• Front Office Operation, Semester - First UNIT- 15 VALUE BASED EDUCATION IN HOSPITALITY CONTENTS 15.0 Objectives 15.1 Introduction 15.2. Exposure to cultural heritage of India 15.3 Values through learning and teaching 15.4 Lesson Summary 15.5 Key Words 15.6 Questions to Solve 15. 7 References 15.0 OBJECTIVES At the end of this lesson, students should be able to demonstrate appropriate skills, and show an understanding of the following: • Regarding the Exposure to cultural Heritage of India • And, values obtained through learning and teaching. 15.1 INTRODUCTION This Unit gives an exposure to the cultural heritage of India for the students to promote it through their career and which supports a management student for further growth. And the values the student gets through learning and teaching in Hospitality. 15.2 EXPOSURE TO CULTURAL HERITAGE OF INDIA The culture of India refers to the religions, beliefs, customs, traditions, languages, ceremonies, arts, values and the way of life in India and its people. India's languages, religions, dance, music, architecture, food, and customs differ from place to place within the country. Its culture often labeled as an amalgamation of these diverse sub-cultures is spread all over the Indian subcontinent and traditions that are several millennia old. Regarded by many historians as the "oldest living civilization of Earth", the Indian tradition dates back to 8000 BC, and has a continuous recorded history since the time of the Vedas, believed variously to be 3,000 to over 5,500 years ago. Several elements of India's diverse culture, such as Indian religions, yoga and Indian cuisine, have had a profound impact across the world. Since independence, Indians have become keen on promoting their sense of rational identifies of cultural unity. There has been a revival of interest in music, dance and painting. India is rich in the spiritual aspect of life and we should not adopt the ill effects of western culture. We should pick and follow only the good points, and assimilate them in our social and cultural environment, for the sake of a better society and nation. Compiled & Printed by ECDL Educations Pvt. Ltd. Page 102
    • Front Office Operation, Semester - First 15.3 VALUES THROUGH LEARNING & TEACHING Teaching-learning process Teaching and learning is aimed at training the student the process of teaching is the act by which the teacher shows educational content(knowledge, habits, skills) to a student within a context. The process of learning is the complementary process of teaching. Learning is the act, by which a student attempts to capture, understand and develop the content posted by Professor, but this does not apply only to student-teacher relationship, this applies to any person who is in the process of learning anything, either experimental or scientific. According to Vygotsky learning theory is divided into two levels first through interaction with others, and then integrating that knowledge into mental structure of the individual. HePiaget observed that learning could be through adaptation to the interaction with the environment. The imbalance occurs by assimilation of new experience, which adds to previous knowledge of the student to complement knowledge already learned. Ausubel thinks favorable to learning developed knowledge; you need a statement formally established. Ausubel takes into account two elements: • Student learning, ranging from the repetitive or rote to meaningful learning. • The strategy of education, ranging from the receptive to the teaching that is based on the discovery by the learner himself. Learning is meaningful when knowledge is incorporated into structures of knowledge already possessed by the individual. To produce this meaningful learning should be given the following conditions: The logical significance: refers to the logical sequence of processes and consistency in the internal structure of the material. Cognitive Psychology (previous knowledge): The student must have ideas that will act as a link between pre-existing cognitive structure of learners and new ideas. In professional education, learning by teaching designates currently the method created by Jean-Pol Martin that allows pupils and students to prepare themselves to teach lessons, or parts of lessons. Learning by teaching should not be confused with presentations or lectures by students, as students not only convey certain content, but they can do that and chose too, their own methods and educational approaches in teaching classmates that subject. Neither should it be confused with tutoring, because the teacher has intensive control of, and gives support for, the learning process in learning by teaching as against other methods. Compiled & Printed by ECDL Educations Pvt. Ltd. Page 103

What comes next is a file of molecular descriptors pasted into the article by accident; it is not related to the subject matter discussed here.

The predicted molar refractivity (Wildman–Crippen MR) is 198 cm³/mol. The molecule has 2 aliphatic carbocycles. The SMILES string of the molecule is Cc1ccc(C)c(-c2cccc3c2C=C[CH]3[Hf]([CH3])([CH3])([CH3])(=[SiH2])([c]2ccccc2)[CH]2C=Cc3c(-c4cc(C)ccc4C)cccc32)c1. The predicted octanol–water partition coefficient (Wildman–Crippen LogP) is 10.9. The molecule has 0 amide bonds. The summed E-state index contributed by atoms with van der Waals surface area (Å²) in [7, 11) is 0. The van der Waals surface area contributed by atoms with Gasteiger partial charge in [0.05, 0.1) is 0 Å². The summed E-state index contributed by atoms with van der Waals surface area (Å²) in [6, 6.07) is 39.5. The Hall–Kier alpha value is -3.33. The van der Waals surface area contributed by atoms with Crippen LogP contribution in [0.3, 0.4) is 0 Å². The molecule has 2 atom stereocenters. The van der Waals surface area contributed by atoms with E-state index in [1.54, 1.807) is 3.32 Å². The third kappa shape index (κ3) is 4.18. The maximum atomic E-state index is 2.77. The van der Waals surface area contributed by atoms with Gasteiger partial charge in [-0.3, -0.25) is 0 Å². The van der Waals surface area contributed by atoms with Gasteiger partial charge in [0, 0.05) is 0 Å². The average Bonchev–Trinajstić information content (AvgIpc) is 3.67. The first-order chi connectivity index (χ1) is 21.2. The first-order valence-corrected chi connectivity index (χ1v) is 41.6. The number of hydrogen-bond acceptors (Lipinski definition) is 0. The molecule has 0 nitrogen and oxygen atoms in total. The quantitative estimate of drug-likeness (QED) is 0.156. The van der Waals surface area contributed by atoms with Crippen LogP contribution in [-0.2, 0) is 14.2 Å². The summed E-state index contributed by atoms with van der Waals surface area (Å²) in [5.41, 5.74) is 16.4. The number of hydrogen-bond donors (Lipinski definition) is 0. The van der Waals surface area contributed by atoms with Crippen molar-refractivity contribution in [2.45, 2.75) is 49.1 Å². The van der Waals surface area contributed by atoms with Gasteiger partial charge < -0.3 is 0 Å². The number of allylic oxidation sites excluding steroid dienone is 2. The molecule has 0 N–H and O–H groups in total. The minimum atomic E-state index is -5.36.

• Front Office Operation, Semester - First 15.4 LESSON SUMMARY The culture of India refers to the religions, beliefs, customs, traditions, languages, ceremonies, arts, values and the way of life in India and its people. India's languages, religions, dance, music, architecture, food, and customs differ from place to place within the country. Teaching-learning process Teaching and learning is aimed at training the student the process of teaching is the act by which the teacher shows educational content(knowledge, habits, skills) to a student within a context. The process of learning is the complementary process of teaching. In professional education, learning by teaching designates currently the method created by Jean-Pol Martin that allows pupils and students to prepare themselves to teach lessons, or parts of lessons. 15.5 KEY WORDS Beliefs – attitude, viewpoint, values Traditions – customs, way of life, society Amalgamation – merger, join up, mixture Rational – balanced, normal, based on reason Assimilate – incorporate, absorb, take in 15.6 QUESTIONS TO SOLVE 1. Explain, Exposure to cultural Heritage of India? 2. Explain, Values through Learning and Teaching? 15.7 REFERENCES 1. Alan T. Stutts, James Wortman, Hotel and Lodging Management: An Introduction, Wiley. 2. James A. Bardi, Hotel Front Office Management, Wiley. 3. Ahmed Ismail, Front office operations and management, Thomson Delmar Learning. 4. Michael L. Kasavana and Richard M. Brooks, Managing Front Office Operations, Educational Institute of American Hotel & Motel. Compiled & Printed by ECDL Educations Pvt. Ltd. Page 104